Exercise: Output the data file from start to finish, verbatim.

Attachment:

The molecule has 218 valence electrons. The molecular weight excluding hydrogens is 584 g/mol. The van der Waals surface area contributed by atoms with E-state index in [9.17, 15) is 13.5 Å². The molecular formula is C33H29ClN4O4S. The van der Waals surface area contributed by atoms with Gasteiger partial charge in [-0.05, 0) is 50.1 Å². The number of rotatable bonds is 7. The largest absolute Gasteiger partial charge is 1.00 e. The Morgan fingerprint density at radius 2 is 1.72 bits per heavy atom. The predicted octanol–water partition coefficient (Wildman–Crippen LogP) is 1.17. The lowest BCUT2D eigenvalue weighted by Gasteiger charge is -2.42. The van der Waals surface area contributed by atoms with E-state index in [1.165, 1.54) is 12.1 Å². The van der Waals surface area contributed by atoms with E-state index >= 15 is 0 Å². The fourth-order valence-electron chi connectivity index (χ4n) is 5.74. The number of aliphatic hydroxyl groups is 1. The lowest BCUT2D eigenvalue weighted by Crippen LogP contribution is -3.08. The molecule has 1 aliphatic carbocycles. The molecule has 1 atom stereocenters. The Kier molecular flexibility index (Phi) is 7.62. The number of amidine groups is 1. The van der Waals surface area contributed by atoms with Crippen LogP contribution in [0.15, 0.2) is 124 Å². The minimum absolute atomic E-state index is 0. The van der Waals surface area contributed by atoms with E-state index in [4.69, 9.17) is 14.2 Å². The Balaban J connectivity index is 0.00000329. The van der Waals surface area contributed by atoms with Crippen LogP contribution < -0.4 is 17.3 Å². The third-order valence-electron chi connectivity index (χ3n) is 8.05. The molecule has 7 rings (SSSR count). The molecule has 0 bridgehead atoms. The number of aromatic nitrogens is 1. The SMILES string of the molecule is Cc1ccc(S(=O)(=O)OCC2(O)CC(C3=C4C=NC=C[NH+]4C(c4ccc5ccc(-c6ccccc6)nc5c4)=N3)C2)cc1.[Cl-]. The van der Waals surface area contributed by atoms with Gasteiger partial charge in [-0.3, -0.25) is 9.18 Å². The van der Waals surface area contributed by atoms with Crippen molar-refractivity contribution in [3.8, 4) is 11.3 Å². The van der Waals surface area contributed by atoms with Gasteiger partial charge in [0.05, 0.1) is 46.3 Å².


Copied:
The molecule has 218 valence electrons. The molecular weight excluding hydrogens is 584 g/mol. The van der Waals surface area contributed by atoms with E-state index in [9.17, 15) is 13.5 Å². The molecular formula is C33H29ClN4O4S. The van der Waals surface area contributed by atoms with Gasteiger partial charge in [-0.05, 0) is 50.1 Å². The number of rotatable bonds is 7. The largest absolute Gasteiger partial charge is 1.00 e. The Morgan fingerprint density at radius 2 is 1.72 bits per heavy atom. The predicted octanol–water partition coefficient (Wildman–Crippen LogP) is 1.17. The lowest BCUT2D eigenvalue weighted by Gasteiger charge is -2.42. The van der Waals surface area contributed by atoms with E-state index in [1.165, 1.54) is 12.1 Å². The van der Waals surface area contributed by atoms with E-state index >= 15 is 0 Å². The fourth-order valence-electron chi connectivity index (χ4n) is 5.74. The number of aliphatic hydroxyl groups is 1. The lowest BCUT2D eigenvalue weighted by Crippen LogP contribution is -3.08. The molecule has 1 aliphatic carbocycles. The molecule has 1 atom stereocenters. The Kier molecular flexibility index (Phi) is 7.62. The number of amidine groups is 1. The van der Waals surface area contributed by atoms with Crippen LogP contribution in [0.15, 0.2) is 124 Å². The minimum absolute atomic E-state index is 0. The van der Waals surface area contributed by atoms with E-state index in [4.69, 9.17) is 14.2 Å². The Balaban J connectivity index is 0.00000329. The van der Waals surface area contributed by atoms with Crippen LogP contribution < -0.4 is 17.3 Å². The third-order valence-electron chi connectivity index (χ3n) is 8.05. The molecule has 7 rings (SSSR count). The molecule has 0 bridgehead atoms. The number of aromatic nitrogens is 1. The SMILES string of the molecule is Cc1ccc(S(=O)(=O)OCC2(O)CC(C3=C4C=NC=C[NH+]4C(c4ccc5ccc(-c6ccccc6)nc5c4)=N3)C2)cc1.[Cl-]. The van der Waals surface area contributed by atoms with Gasteiger partial charge in [-0.3, -0.25) is 9.18 Å². The van der Waals surface area contributed by atoms with Crippen molar-refractivity contribution in [3.8, 4) is 11.3 Å². The van der Waals surface area contributed by atoms with Gasteiger partial charge in [0.05, 0.1) is 46.3 Å².